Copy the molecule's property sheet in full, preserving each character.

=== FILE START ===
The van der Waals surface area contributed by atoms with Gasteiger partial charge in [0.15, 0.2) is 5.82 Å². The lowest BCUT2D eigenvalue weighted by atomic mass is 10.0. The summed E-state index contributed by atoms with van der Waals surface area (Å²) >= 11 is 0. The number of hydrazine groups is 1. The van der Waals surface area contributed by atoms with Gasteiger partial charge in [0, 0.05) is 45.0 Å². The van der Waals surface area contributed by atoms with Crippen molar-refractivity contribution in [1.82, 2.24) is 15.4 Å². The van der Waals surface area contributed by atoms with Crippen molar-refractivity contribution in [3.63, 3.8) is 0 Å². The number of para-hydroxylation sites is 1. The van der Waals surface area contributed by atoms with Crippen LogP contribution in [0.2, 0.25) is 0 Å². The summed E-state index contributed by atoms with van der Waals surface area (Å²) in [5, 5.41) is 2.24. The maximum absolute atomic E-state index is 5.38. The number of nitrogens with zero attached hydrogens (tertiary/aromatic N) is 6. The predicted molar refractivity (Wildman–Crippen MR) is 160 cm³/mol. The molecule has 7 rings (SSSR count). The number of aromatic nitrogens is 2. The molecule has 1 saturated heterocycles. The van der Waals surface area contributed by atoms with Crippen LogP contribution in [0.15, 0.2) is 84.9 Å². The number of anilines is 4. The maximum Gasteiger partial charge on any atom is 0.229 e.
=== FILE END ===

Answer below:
The van der Waals surface area contributed by atoms with Gasteiger partial charge in [0.15, 0.2) is 5.82 Å². The lowest BCUT2D eigenvalue weighted by atomic mass is 10.0. The summed E-state index contributed by atoms with van der Waals surface area (Å²) >= 11 is 0. The number of hydrazine groups is 1. The van der Waals surface area contributed by atoms with Gasteiger partial charge in [0, 0.05) is 45.0 Å². The van der Waals surface area contributed by atoms with Crippen molar-refractivity contribution in [1.82, 2.24) is 15.4 Å². The van der Waals surface area contributed by atoms with Crippen molar-refractivity contribution in [3.63, 3.8) is 0 Å². The number of para-hydroxylation sites is 1. The van der Waals surface area contributed by atoms with Crippen LogP contribution in [0.2, 0.25) is 0 Å². The summed E-state index contributed by atoms with van der Waals surface area (Å²) in [5, 5.41) is 2.24. The maximum absolute atomic E-state index is 5.38. The number of nitrogens with zero attached hydrogens (tertiary/aromatic N) is 6. The predicted molar refractivity (Wildman–Crippen MR) is 160 cm³/mol. The molecule has 7 rings (SSSR count). The number of aromatic nitrogens is 2. The molecule has 1 saturated heterocycles. The van der Waals surface area contributed by atoms with Crippen LogP contribution in [0.15, 0.2) is 84.9 Å². The number of anilines is 4. The maximum Gasteiger partial charge on any atom is 0.229 e.